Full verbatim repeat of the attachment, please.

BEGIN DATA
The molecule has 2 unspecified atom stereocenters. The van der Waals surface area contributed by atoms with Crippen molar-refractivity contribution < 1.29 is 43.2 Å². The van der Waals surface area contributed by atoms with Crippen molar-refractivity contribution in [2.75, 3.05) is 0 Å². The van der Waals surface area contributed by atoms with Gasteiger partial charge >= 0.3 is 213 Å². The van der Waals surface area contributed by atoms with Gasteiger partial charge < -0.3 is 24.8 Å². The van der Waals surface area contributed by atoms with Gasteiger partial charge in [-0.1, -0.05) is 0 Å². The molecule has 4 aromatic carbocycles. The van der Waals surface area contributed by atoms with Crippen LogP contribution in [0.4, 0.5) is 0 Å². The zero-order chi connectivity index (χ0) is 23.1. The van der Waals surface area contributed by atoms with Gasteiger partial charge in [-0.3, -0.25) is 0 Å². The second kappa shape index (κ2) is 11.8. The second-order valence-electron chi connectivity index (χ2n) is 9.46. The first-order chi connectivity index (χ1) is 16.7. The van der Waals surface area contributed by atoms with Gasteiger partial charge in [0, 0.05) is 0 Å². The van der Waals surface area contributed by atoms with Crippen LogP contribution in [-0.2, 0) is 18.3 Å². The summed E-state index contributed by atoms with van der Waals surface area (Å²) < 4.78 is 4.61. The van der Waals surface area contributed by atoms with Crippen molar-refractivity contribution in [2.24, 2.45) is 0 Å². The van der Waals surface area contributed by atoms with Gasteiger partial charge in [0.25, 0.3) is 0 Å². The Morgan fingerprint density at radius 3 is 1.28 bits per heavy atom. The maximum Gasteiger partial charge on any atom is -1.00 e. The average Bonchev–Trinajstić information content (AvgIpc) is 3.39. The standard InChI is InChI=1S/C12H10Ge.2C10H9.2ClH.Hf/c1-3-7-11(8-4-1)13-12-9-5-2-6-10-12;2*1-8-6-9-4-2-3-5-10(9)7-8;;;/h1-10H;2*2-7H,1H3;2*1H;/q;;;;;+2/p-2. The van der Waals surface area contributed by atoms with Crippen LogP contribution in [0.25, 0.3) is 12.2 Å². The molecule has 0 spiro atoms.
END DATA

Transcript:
The molecule has 2 unspecified atom stereocenters. The van der Waals surface area contributed by atoms with Crippen molar-refractivity contribution < 1.29 is 43.2 Å². The van der Waals surface area contributed by atoms with Crippen molar-refractivity contribution in [2.75, 3.05) is 0 Å². The van der Waals surface area contributed by atoms with Gasteiger partial charge >= 0.3 is 213 Å². The van der Waals surface area contributed by atoms with Gasteiger partial charge < -0.3 is 24.8 Å². The van der Waals surface area contributed by atoms with Gasteiger partial charge in [-0.1, -0.05) is 0 Å². The molecule has 4 aromatic carbocycles. The van der Waals surface area contributed by atoms with Crippen LogP contribution in [0.4, 0.5) is 0 Å². The zero-order chi connectivity index (χ0) is 23.1. The van der Waals surface area contributed by atoms with Gasteiger partial charge in [-0.3, -0.25) is 0 Å². The second kappa shape index (κ2) is 11.8. The second-order valence-electron chi connectivity index (χ2n) is 9.46. The first-order chi connectivity index (χ1) is 16.7. The van der Waals surface area contributed by atoms with Gasteiger partial charge in [0, 0.05) is 0 Å². The van der Waals surface area contributed by atoms with Crippen LogP contribution in [-0.2, 0) is 18.3 Å². The summed E-state index contributed by atoms with van der Waals surface area (Å²) < 4.78 is 4.61. The van der Waals surface area contributed by atoms with Crippen molar-refractivity contribution in [2.24, 2.45) is 0 Å². The van der Waals surface area contributed by atoms with Gasteiger partial charge in [0.25, 0.3) is 0 Å². The Morgan fingerprint density at radius 3 is 1.28 bits per heavy atom. The maximum Gasteiger partial charge on any atom is -1.00 e. The average Bonchev–Trinajstić information content (AvgIpc) is 3.39. The standard InChI is InChI=1S/C12H10Ge.2C10H9.2ClH.Hf/c1-3-7-11(8-4-1)13-12-9-5-2-6-10-12;2*1-8-6-9-4-2-3-5-10(9)7-8;;;/h1-10H;2*2-7H,1H3;2*1H;/q;;;;;+2/p-2. The van der Waals surface area contributed by atoms with Crippen LogP contribution in [0.25, 0.3) is 12.2 Å². The molecule has 0 spiro atoms.